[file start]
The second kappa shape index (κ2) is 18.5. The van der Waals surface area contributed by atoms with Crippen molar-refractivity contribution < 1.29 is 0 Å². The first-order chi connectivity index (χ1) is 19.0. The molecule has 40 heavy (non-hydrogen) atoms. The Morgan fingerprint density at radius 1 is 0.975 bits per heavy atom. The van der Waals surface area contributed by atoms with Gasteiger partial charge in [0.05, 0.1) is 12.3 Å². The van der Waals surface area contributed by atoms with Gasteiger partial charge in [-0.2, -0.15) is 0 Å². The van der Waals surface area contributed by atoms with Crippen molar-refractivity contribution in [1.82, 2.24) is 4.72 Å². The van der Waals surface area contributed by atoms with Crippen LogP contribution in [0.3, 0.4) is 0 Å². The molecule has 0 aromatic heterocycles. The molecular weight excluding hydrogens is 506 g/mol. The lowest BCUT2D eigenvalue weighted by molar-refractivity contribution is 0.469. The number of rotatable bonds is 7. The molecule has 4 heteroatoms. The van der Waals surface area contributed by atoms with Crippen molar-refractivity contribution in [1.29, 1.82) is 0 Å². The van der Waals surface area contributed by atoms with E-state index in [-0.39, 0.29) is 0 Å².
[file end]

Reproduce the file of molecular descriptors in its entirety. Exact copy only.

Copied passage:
The second kappa shape index (κ2) is 18.5. The van der Waals surface area contributed by atoms with Crippen molar-refractivity contribution < 1.29 is 0 Å². The first-order chi connectivity index (χ1) is 19.0. The molecule has 40 heavy (non-hydrogen) atoms. The Morgan fingerprint density at radius 1 is 0.975 bits per heavy atom. The van der Waals surface area contributed by atoms with Gasteiger partial charge in [0.05, 0.1) is 12.3 Å². The van der Waals surface area contributed by atoms with Gasteiger partial charge in [-0.2, -0.15) is 0 Å². The van der Waals surface area contributed by atoms with Crippen molar-refractivity contribution in [1.82, 2.24) is 4.72 Å². The van der Waals surface area contributed by atoms with Crippen LogP contribution in [0.3, 0.4) is 0 Å². The molecule has 0 aromatic heterocycles. The molecular weight excluding hydrogens is 506 g/mol. The lowest BCUT2D eigenvalue weighted by molar-refractivity contribution is 0.469. The number of rotatable bonds is 7. The molecule has 4 heteroatoms. The van der Waals surface area contributed by atoms with Crippen molar-refractivity contribution in [1.29, 1.82) is 0 Å². The van der Waals surface area contributed by atoms with E-state index in [-0.39, 0.29) is 0 Å².